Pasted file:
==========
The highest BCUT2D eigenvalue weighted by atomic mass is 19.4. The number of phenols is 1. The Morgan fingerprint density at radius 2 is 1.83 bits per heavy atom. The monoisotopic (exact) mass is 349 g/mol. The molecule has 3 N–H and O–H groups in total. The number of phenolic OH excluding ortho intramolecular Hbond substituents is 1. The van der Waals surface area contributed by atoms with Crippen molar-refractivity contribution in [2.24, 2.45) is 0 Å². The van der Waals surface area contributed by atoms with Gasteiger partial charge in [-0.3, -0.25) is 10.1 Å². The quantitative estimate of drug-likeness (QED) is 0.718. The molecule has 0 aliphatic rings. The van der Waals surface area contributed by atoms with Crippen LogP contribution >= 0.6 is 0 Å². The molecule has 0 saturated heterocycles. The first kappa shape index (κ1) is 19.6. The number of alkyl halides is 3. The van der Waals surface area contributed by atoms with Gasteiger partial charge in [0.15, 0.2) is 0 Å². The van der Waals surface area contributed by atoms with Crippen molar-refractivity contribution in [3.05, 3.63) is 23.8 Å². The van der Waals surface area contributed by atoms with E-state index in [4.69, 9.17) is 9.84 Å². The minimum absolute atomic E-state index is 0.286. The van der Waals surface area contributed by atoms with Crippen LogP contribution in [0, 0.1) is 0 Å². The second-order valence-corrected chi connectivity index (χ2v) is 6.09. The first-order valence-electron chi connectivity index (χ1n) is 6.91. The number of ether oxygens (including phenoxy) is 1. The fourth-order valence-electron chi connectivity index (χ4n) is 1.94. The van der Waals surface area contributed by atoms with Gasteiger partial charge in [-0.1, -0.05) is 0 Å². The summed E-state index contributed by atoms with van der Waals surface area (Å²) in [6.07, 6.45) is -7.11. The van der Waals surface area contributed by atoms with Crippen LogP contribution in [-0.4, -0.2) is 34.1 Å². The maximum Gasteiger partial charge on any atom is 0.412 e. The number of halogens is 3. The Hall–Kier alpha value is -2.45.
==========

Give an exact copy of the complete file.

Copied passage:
The highest BCUT2D eigenvalue weighted by atomic mass is 19.4. The number of phenols is 1. The Morgan fingerprint density at radius 2 is 1.83 bits per heavy atom. The monoisotopic (exact) mass is 349 g/mol. The molecule has 3 N–H and O–H groups in total. The number of phenolic OH excluding ortho intramolecular Hbond substituents is 1. The van der Waals surface area contributed by atoms with Crippen molar-refractivity contribution in [2.24, 2.45) is 0 Å². The van der Waals surface area contributed by atoms with Gasteiger partial charge in [-0.3, -0.25) is 10.1 Å². The quantitative estimate of drug-likeness (QED) is 0.718. The molecule has 0 aliphatic rings. The van der Waals surface area contributed by atoms with Crippen LogP contribution >= 0.6 is 0 Å². The molecule has 0 saturated heterocycles. The first kappa shape index (κ1) is 19.6. The number of alkyl halides is 3. The van der Waals surface area contributed by atoms with Gasteiger partial charge in [0.15, 0.2) is 0 Å². The van der Waals surface area contributed by atoms with Crippen molar-refractivity contribution in [3.05, 3.63) is 23.8 Å². The van der Waals surface area contributed by atoms with E-state index in [4.69, 9.17) is 9.84 Å². The minimum absolute atomic E-state index is 0.286. The van der Waals surface area contributed by atoms with Crippen LogP contribution in [0, 0.1) is 0 Å². The second-order valence-corrected chi connectivity index (χ2v) is 6.09. The first-order valence-electron chi connectivity index (χ1n) is 6.91. The number of ether oxygens (including phenoxy) is 1. The fourth-order valence-electron chi connectivity index (χ4n) is 1.94. The van der Waals surface area contributed by atoms with Gasteiger partial charge in [-0.1, -0.05) is 0 Å². The summed E-state index contributed by atoms with van der Waals surface area (Å²) in [6.07, 6.45) is -7.11. The van der Waals surface area contributed by atoms with Crippen LogP contribution in [-0.4, -0.2) is 34.1 Å². The maximum Gasteiger partial charge on any atom is 0.412 e. The number of halogens is 3. The Hall–Kier alpha value is -2.45.